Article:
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I.R. FILTER-GOGGLE PHOTOS
Shot with Sony DSC-P73 non-Infrared camera, with opaque Congo-Blue filter stack

For these infrared photos I simply held one of the lenses of my "$10 IR goggles" against the lens of my unmodified camera. I shot them in "moonlight mode" at f2.8, and around 2.5-sec exposure time. Cameras without an internal IR-cut filter will shoot much better IR photos. If you actually build your own IR filter-goggles, the view will be somewhat similar to those shown below. Also it will be very different, since human eyes aren't the same as cameras. Even more important, the IR goggles allow you to walk around in the infrared world. These photos don't communicate the odd experience of seeing through infrared eyes.     [SCROLL DOWN]


visible:

Bushes at rear of Bagley Hall, visible light
ir:

IR-goggles version. Bushes appear bright white/pink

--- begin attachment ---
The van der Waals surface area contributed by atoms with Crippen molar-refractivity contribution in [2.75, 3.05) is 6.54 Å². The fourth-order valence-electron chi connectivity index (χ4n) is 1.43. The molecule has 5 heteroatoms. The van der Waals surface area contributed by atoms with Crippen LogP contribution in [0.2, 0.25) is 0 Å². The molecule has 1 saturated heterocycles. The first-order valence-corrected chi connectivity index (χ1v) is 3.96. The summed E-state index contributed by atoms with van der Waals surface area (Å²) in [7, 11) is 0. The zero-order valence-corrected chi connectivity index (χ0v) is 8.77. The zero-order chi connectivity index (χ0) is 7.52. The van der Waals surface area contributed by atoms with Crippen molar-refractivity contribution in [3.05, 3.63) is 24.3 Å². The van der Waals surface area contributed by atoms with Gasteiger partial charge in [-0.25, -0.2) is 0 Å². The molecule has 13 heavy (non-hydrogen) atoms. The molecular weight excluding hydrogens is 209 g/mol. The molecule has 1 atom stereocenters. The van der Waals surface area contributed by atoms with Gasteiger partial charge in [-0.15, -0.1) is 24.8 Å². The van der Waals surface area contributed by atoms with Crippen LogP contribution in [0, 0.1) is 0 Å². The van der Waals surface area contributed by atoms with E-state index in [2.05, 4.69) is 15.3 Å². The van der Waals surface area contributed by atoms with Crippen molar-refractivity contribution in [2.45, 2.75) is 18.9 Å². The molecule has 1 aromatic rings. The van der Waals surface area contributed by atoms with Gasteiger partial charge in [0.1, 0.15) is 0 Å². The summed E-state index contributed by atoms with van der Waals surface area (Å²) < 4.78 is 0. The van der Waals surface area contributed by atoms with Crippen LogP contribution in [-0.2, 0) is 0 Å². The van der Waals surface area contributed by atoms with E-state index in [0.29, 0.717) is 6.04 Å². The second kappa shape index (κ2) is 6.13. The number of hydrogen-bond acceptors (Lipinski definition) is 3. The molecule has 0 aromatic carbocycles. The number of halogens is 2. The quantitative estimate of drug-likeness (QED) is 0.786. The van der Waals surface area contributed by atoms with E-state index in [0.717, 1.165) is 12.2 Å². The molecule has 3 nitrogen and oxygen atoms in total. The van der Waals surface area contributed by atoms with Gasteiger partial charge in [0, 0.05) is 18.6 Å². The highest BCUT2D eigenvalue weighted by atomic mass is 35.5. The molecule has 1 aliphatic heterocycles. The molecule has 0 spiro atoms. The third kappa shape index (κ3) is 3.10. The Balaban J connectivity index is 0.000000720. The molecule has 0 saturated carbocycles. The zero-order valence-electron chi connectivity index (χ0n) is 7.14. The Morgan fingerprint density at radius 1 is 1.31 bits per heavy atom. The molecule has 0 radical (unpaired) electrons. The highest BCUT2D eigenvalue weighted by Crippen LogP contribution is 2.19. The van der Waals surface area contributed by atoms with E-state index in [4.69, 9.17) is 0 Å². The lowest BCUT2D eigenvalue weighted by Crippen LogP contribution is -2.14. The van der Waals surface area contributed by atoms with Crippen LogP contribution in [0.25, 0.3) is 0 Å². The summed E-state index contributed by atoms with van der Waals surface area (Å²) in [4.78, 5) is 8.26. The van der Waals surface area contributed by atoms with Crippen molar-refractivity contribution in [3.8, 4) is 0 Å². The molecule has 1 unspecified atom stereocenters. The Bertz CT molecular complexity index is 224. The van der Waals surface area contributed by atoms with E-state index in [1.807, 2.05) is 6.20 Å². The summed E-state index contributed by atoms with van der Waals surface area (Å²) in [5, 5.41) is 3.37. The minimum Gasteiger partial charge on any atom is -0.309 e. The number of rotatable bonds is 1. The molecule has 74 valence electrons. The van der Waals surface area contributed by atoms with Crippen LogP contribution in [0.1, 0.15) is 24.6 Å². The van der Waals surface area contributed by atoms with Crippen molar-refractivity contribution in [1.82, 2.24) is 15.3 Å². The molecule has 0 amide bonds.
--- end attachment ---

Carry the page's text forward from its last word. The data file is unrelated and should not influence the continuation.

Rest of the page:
Black t-shirt in sunlight. Logo is invisible


Logo becomes visible w/IR goggles, black shirt looks grey
(The sci-club logo was drawn w/black Sharpie marker, then laundered several times.)

 


U. Washington Campus, view from in front of Bagley Hall


With IR goggles, rose bushes in foreground appear light. So do the trees between the distant buildings. But the pines at the right look darker.




U. Washington Campus, visible light


With congo-blue filter stack, the sky is darker. Pines look darker than other trees. Foreground shrubs appear light. Pavement appears much darker.




Drumheiller Fountain, U. Washington Campus


IR goggles view. Trees and shrubs appear light, under dark sky, though certain trees appear quite dark.




 


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